Jeremy Goldstein Believes Compromise For Employment Incentives Is The Way To Go

If there is one thing that is for certain, it would be the fact that New York City lawyer Jeremy Goldstein will advocate for employees and investors and advise corporations on how to appropriately create a work environment where everyone has an equal playing field. His latest round of recommendations focuses on how to properly compromise when it comes to employment incentives.


One of the areas in which Goldstein is particularly adept at would be in counseling corporations regarding EPS, or Earnings Per Share. This somewhat-tricky area is what drives investors to buy or sell, but it also can be a great way to handle employee incentives. Of course, EPS trading is very competitive, and there are definitely times where corporations can use the EPS model to garner themself an unfair advantage.


While an EPS system definitely has it’s share of advantages, it also has it’s share of critics as well. One of the things they love to point out is that in corporations with an EPS system there is a tendency to show favoritism. Critics essentially feel that narcissistic CEOs could abuse the system.


Another factor critics point to would be that the EPS model seems to only favor short-term growth and results. According to them, the impetus for long-term growth and expansion of the corporation.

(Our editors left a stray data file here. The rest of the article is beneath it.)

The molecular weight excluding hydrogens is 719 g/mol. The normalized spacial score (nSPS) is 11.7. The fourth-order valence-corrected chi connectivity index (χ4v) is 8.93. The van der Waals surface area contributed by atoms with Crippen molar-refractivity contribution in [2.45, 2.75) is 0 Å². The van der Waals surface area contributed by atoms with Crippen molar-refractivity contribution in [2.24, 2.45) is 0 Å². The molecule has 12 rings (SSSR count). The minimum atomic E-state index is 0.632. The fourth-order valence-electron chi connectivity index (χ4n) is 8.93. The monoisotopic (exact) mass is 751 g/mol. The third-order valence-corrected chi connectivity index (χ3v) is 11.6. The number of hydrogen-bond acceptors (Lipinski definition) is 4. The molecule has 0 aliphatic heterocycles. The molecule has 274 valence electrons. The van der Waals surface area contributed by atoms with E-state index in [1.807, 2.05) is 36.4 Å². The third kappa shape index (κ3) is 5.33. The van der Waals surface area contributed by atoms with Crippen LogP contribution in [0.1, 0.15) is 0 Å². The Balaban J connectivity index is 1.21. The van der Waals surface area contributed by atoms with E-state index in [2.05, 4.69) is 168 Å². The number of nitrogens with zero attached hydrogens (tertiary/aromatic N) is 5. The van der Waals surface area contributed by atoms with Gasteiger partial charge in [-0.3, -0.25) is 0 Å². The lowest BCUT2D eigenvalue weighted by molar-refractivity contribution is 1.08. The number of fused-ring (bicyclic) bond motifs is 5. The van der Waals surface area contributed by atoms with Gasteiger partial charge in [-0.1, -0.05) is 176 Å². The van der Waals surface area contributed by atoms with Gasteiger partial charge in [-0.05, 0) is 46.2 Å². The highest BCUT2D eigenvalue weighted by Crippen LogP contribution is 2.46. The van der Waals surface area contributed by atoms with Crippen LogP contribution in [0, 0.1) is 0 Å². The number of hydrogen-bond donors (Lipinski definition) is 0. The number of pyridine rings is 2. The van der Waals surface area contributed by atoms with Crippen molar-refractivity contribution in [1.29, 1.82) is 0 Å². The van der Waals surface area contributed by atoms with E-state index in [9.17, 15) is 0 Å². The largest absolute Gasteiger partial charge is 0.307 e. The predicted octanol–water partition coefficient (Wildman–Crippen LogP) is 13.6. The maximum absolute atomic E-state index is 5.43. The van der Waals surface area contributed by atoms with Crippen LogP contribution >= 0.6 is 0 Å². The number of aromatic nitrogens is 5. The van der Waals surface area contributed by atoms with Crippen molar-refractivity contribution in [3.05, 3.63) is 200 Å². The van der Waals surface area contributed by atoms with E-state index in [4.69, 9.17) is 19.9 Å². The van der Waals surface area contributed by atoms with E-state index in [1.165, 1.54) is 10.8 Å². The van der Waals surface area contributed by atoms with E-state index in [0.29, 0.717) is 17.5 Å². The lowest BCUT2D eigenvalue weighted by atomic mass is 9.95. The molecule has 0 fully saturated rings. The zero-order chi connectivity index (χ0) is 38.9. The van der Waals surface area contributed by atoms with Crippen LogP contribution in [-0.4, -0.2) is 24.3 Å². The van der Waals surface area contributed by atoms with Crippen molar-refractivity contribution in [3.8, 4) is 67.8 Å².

Jeremy Goldstein sees these issues, and he feels a compromise is in order. Simply put, Goldstein’s suggestion is to find a way to hold these CEO’s accountable without doing away with the model. He also strongly encourages companies to make sure their EPS system is in line with their long-term goals.


Jeremy Goldstein is supremely qualified to examine these areas because he graduated from the New York School of Law with a Juris Doctor in 1999. He also received a Bachelor of Arts in Art History from Cornell University in 1995 and a Master of Arts in Art History from the University of Chicago in 1996.


Goldstein’s professional career began when he accepted a position as an Associate Lawyer at Shearman and Sterling from August 1999 to July 2000. He then moved on to Wachtell, Lipton, Rosen and Katz and worked there for 14 years until the Summer of 2014. After that, Jeremy Goldstein founded his own firm, Goldstein and Associates, and he has been the principle architect of the firm to this present day. He instills in all of his associates the need to be an advocate for everyone who might be affected by corporate law. Learn more: